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Novel Approach for Characterizing pH-Dependent Uptake of Ionizable Chemicals in Aquatic Organisms

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Publication details

JournalEnvironmental science & technology
DateAccepted/In press - 29 May 2017
DateE-pub ahead of print - 8 Jun 2017
DatePublished (current) - 20 Jun 2017
Issue number12
Number of pages7
Pages (from-to)6965-6971
Early online date8/06/17
Original languageEnglish


Here, we present and evaluate a combined experimental and modeling approach for characterizing the uptake of ionizable chemicals from water and sediments into aquatic organisms under different pH conditions. We illustrate and evaluate the approach for two pharmaceuticals (diclofenac and fluoxetine) and one personal care product ingredient (triclosan) for the oligochaete Lumbriculus variegatus. Initially, experimental data on the uptake of the three chemicals at two pH values were fitted using a toxicokinetic model to derive uptake and depuration constants for the neutral and ionized species of each molecule. The derived constants were then used to predict uptake from water and sediment for other pH conditions. Evaluation of predictions against corresponding experimental data showed good predictions of uptake for all test chemicals from water for different pH conditions and reasonable predictions of uptake of fluoxetine and diclofenac from a sediment. Predictions demonstrated that the level of uptake of the study chemicals, across pH ranges in European streams, could differ by up to a factor of 3035. Overall, the approach could be extremely useful for assessing internal exposure of aquatic organisms across landscapes with differing pH. This could help support better characterization of the risks of ionizable chemicals in the aquatic environment.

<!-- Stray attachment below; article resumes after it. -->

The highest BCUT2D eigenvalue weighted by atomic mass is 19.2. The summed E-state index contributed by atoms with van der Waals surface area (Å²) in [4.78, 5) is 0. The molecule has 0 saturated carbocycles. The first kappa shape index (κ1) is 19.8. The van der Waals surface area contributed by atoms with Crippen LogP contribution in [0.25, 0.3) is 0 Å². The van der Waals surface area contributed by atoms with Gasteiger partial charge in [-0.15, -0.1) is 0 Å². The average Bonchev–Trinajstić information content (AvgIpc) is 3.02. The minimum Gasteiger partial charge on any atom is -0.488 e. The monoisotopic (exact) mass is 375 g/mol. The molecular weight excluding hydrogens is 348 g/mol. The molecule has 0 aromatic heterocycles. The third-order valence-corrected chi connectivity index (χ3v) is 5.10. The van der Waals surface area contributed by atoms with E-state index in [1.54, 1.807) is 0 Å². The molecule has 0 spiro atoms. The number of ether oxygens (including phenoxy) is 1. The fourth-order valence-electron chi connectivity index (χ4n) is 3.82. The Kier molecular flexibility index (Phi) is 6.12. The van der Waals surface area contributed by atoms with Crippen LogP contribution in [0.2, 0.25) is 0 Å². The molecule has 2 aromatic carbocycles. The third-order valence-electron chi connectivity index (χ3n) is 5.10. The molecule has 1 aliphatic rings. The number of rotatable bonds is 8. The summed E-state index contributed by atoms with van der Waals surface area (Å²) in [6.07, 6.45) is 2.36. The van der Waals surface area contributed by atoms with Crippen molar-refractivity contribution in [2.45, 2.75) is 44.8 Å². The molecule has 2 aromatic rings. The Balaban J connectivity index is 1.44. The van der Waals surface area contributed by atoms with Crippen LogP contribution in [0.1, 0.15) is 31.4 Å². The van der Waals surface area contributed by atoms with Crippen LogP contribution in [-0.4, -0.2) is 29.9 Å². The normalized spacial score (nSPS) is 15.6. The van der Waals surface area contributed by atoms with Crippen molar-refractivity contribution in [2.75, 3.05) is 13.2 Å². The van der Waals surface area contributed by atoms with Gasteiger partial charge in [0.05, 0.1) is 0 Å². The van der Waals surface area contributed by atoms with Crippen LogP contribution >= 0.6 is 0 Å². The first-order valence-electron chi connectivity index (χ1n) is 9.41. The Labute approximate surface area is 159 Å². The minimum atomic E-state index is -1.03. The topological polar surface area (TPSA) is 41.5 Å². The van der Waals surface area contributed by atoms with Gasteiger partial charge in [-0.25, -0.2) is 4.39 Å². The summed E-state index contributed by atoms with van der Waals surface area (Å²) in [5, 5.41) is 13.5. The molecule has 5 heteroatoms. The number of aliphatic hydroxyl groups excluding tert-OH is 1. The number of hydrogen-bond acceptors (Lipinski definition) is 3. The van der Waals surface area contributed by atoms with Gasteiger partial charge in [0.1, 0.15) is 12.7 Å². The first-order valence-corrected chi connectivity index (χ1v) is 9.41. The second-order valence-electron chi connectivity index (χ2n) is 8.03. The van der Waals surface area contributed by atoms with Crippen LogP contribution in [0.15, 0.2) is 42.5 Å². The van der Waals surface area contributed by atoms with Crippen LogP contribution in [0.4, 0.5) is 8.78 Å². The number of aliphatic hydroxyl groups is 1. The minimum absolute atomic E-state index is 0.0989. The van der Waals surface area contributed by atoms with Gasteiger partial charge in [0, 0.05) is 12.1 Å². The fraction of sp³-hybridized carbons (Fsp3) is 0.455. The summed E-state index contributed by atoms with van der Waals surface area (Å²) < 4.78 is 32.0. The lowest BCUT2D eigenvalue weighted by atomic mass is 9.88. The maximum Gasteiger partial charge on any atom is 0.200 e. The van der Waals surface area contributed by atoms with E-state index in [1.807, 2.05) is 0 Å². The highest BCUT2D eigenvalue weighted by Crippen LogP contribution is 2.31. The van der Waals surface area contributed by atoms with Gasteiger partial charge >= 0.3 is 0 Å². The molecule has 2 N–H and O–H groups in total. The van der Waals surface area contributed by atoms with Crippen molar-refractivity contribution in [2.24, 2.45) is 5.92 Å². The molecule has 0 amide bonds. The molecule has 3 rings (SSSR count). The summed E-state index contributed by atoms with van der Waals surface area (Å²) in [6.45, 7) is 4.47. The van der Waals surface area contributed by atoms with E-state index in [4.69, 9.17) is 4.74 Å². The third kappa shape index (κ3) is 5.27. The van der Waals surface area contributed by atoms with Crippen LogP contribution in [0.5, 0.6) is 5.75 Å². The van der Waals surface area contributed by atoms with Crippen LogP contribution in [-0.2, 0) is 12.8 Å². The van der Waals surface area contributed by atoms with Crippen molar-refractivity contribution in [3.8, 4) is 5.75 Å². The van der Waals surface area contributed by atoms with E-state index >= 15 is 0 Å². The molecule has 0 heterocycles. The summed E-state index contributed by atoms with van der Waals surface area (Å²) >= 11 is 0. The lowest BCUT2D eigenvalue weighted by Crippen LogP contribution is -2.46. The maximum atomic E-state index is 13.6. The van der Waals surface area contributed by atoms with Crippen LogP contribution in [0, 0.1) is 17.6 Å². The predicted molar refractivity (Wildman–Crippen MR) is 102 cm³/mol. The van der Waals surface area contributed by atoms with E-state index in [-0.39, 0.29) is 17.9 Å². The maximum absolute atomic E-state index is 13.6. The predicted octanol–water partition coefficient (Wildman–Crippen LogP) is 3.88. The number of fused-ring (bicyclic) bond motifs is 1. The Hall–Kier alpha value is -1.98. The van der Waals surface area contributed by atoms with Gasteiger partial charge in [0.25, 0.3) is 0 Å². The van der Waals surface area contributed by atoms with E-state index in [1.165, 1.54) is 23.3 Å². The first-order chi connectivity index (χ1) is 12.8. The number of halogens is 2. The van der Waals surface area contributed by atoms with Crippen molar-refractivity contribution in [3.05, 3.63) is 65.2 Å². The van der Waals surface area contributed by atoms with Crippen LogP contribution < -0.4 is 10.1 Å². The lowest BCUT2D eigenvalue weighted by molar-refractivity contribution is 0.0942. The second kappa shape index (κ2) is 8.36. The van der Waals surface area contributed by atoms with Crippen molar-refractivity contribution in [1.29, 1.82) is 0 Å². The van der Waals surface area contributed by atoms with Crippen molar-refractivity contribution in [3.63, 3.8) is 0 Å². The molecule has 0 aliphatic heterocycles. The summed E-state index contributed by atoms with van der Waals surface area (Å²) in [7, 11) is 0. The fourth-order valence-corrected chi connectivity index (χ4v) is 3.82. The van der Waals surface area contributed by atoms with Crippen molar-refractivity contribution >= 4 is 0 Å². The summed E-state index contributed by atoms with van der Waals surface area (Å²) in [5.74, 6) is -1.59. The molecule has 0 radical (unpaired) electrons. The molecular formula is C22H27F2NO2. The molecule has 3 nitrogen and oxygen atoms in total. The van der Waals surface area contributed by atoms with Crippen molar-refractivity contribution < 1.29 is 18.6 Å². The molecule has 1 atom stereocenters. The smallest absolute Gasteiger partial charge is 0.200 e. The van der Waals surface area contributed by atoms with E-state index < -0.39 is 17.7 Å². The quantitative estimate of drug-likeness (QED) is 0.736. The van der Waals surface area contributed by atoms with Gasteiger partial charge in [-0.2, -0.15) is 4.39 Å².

Bibliographical note

© 2017 American Chemical Society. This is an open access article published under an ACS AuthorChoice License, which permits copying and redistribution of the article or any adaptations for non-commercial purposes.

    Research areas

  • Animals, Aquatic Organisms, Cosmetics, Geologic Sediments, Hydrogen-Ion Concentration, Oligochaeta, Pharmaceutical Preparations, Rivers, Triclosan, Water Pollutants, Chemical/pharmacokinetics

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